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Thread: New Horse Saddle Discolored in 3 Months

  1. #1
    Join Date
    Feb 2009

    Default New Horse Saddle Discolored in 3 Months

    I hope this posting is acceptable in this forum:

    My girlfriend and I purchased a new horse saddle from England for a about USD 3'200.

    The leather was died black and already upon shipment from England showed signs of discoloration at the vertical surface at the back edge of the sitting area.

    Because we needed the saddle urgently we did not take any further notice of it.

    Within 3 months the discoloration continued to spread all over the saddle and wrinkles appeared on the seat surface.

    We were particularly shocked when we compared it to a friend of ours who had purchased a saddle from the same company and hers looked like new (as was one would expect).

    We reported this to the manufacturer, send them fotos, their consultant took photos and they agreed to exchange the saddle.

    After the exchange of saddles we received an email from the manufacturer stating that the condition of the saddle was due to our negligent storage and care and that the saddle was in a filthy state.

    They said they would re-dye the leather and that it would be perfect again.

    Well of course, but why did it discolor in the first place and why the wrinkles?

    We stored our saddle at the place where everyone else stored their saddle but nothing happened to their saddles.

    The saddle was used on an average for one hour a day during those three months and was never exposed to hard rain, nor was it exposed to more sun than for that one hour (if the sun happened to shine at all).

    We cleaned the saddle with a slightly humid cloth.

    Our 6 year old dressage saddle looked like brand new compared the newly bought one after 3 months and had gone through many torrents of rain at various competitions.

    Even though we now have a replacement saddle from the manufacturer we are unhappy about the accusation that we maltreated the saddle with utmost cruelty.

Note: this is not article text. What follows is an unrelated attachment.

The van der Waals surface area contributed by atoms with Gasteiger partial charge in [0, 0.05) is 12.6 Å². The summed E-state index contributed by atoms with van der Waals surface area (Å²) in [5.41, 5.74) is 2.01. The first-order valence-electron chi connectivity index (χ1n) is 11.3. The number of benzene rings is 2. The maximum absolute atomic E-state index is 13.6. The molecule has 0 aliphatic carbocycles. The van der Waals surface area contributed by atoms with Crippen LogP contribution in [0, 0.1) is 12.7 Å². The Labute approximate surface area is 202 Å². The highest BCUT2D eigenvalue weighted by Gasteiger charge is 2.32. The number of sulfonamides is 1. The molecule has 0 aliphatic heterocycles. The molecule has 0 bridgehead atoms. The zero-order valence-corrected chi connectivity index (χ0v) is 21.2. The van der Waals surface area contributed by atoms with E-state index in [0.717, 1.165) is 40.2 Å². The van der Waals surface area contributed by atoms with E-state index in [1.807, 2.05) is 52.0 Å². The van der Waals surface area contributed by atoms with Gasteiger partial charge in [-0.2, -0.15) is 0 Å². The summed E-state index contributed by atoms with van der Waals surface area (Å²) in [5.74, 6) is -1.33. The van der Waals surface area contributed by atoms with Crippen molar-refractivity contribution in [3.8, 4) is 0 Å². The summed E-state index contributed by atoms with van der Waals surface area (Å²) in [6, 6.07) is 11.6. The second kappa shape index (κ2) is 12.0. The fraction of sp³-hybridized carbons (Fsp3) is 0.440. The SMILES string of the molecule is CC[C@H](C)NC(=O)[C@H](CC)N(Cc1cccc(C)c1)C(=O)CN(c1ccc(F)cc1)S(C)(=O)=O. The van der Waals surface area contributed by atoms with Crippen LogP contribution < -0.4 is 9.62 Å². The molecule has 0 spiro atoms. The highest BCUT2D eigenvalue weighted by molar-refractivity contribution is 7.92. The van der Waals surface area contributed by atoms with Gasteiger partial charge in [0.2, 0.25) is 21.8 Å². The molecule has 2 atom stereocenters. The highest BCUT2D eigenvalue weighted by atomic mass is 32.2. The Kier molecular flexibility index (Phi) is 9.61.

Can it not also be a manufacturing problem?

    After all a saddle is meant to last 10 -20 years and not look ancient after 3 months.

    The seller says that only our saddle manufactured with this lot of leather had this problem, implying it could not be a manufacturing issue.

    The producer also advertises the longevity and quality of their saddles.

    Any feedback is highly welcome!



  2. #2
    Join Date
    Feb 2007
    Greater Vancouver, Canada.


    Welcome to the forum!

    It would be more specific if we can discuss with reference to the pictures.

    So post as many high resolution pictures as you wish and we can go from there.

    Roger Koh
    Institute of Inspection, Cleaning and Restoration Certification #942
    Leather Care Technician
    Master Textile Cleaner
    Master Fire & Smoke Restorer
    Journeyman Water Restorer
    Since 1973

  3. #3
    Join Date
    Feb 2009

    Default Pictures of Discolored Saddle

    Dear Roger,

    Thank you for your kind welcome.

    As you advised please find attached photos of the saddle.

    Sorry about the quality of the photos.

    The saddle was originally black.



    #1: Color-Loss

    #2: Color-Loss

    #3: Color-Loss

    #4: Wrinkle on Seat

    #5: Wrinkle on Seat

  4. #4
    Join Date
    Feb 2007
    Greater Vancouver, Canada.


    Dear Robert

    It seems to me that you already know the answers to the problems.


    On the subject on discoloration as the three pictures show, is not the “manufacturer problem” I agree but more so the “tannery problem”.

    The dyeing is done at the tannery and not at the saddler workshop.

    Discoloration is mainly due to the effect of UV lights either sunlight or even florescent light that emits UV.

    The quality of dyes and auxiliary leather constituents’ chemistry of this particular batch may be in question (if so there will be other saddles having the same problem too).

    These saddle leather are vegetable-tanned and fatliquoring do play a significant role in color intensity too (as fatliquor diminishes color lightens).


    Wrinkles could be both a tannery and manufacturer problem.

    From the tannery these hides are traditionally vegetable-tanned from cattle hide, best quality is from the bull.

    The breed and the geographical sources determine their quality too.

    So is the part of the hide is been used from, that determine its thickness or firmness of the leather structure (in this case is from the butt - a trim away from the shoulder and bellies).

    The thickness of the hide will be the manufacturer specification e.g. 5mm thickness; where else the firmness is done by the tannery with additional impregnation to firm up the leather structure if necessary.

    Wrinkles can be either from stress looseness due to construction and/or leather structure weakness.

    Or it could be shrinkage or dryness that cause wrinkles due to diminishing fatliquor (very unlikely on the seat surface).

    Do you have any questions to the above?

    Do you like to know more about storage, cleaning, conditioning or preservation against mold infestation too?

    Roger Koh

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